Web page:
Distance runner Mary Cain, whose career fizzled after what she has called four miserable years at the Nike Oregon Project, has filed a $20 million lawsuit against her former coach, Alberto Salazar, and their employer, Nike.
Cain accused Salazar of emotionally abusing her when she joined the team in 2012 at age 16, The Oregonian/OregonLive reported. The lawsuit portrays Salazar as an angry control freak who was obsessed with Cain’s weight and publicly humiliated her about it.
That, she said, took a toll on her physical and mental health. Nike was aware but failed to intervene, according to the lawsuit.
Nike did not return messages from the newspaper seeking comment. Salazar could not be reached but has previously denied abuse allegations, and has said neither Cain nor her parents raised concerns while she was part of the program.
In the lawsuit filed Monday in Multnomah County Circuit Court, Cain alleges Salazar on several occasions required her to get on a scale in front of others and would then criticize her. Salazar also policed Cain’s food intake, she said. At times, Cain was so hungry, she said, she stole energy bars from teammates.
Cain went to her parents for support and alleges Salazar eventually tired of the parental interference. By 2019, Cain says she was depressed, had an eating disorder, generalized anxiety and was cutting herself.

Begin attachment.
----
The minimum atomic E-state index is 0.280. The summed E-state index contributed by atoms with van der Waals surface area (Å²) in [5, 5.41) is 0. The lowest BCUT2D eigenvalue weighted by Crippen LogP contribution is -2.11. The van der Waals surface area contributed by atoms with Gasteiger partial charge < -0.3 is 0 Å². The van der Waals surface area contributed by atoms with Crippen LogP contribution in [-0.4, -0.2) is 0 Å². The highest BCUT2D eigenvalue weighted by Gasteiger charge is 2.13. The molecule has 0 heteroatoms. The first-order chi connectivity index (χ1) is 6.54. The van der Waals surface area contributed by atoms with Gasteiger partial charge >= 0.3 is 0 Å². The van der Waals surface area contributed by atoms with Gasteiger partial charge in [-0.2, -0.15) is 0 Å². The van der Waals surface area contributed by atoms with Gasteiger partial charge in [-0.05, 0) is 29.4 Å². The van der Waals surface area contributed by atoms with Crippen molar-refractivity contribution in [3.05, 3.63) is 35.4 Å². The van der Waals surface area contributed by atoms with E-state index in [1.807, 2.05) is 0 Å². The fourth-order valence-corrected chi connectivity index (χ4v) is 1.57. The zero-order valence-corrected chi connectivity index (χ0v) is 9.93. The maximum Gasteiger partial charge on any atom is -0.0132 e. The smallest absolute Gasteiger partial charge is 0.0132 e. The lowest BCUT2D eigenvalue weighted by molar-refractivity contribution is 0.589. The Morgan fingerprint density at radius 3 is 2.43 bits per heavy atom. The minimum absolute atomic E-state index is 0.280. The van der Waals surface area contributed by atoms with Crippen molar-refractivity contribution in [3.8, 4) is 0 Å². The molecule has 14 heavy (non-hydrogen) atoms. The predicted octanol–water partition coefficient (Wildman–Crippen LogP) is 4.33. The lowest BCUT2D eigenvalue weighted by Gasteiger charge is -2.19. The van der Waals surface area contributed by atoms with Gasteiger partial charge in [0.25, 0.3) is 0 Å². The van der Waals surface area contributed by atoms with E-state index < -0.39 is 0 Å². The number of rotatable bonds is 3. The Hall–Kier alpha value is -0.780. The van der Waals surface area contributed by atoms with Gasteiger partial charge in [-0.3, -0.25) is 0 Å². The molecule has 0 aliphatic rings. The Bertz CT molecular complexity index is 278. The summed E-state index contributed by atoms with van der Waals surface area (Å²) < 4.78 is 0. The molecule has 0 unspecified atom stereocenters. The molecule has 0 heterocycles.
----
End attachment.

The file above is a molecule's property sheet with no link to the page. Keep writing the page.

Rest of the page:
“Nike was letting Alberto weight-shame women, objectify their bodies, and ignore their health and wellbeing as part of its culture," said Kristen West McCall, a Portland lawyer representing Cain. "This was a systemic and pervasive issue. And they did it for their own gratification and profit.”
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In 2019, Cain told The New York Times in a video essay that she was emotionally and physically abused while in the program. Nike at the time called the allegations deeply troubling and said it would look into them.
Salazar helped found the Nike Oregon Project to make American distance runners competitive with the rest of the world.
The Nike Oregon Project was disbanded in 2019 after the U.S. Anti-Doping Agency accused Salazar of three violations. The agency banned him from the sport for four years.
Salazar appealed to the Court for Arbitration for Sport. Last month, the court upheld Salazar’s four-year ban from the sport and some of USADA’s findings. It ruled that Salazar attempted an “intentional and orchestrated scheme to mislead” anti-doping investigators when he tampered with evidence.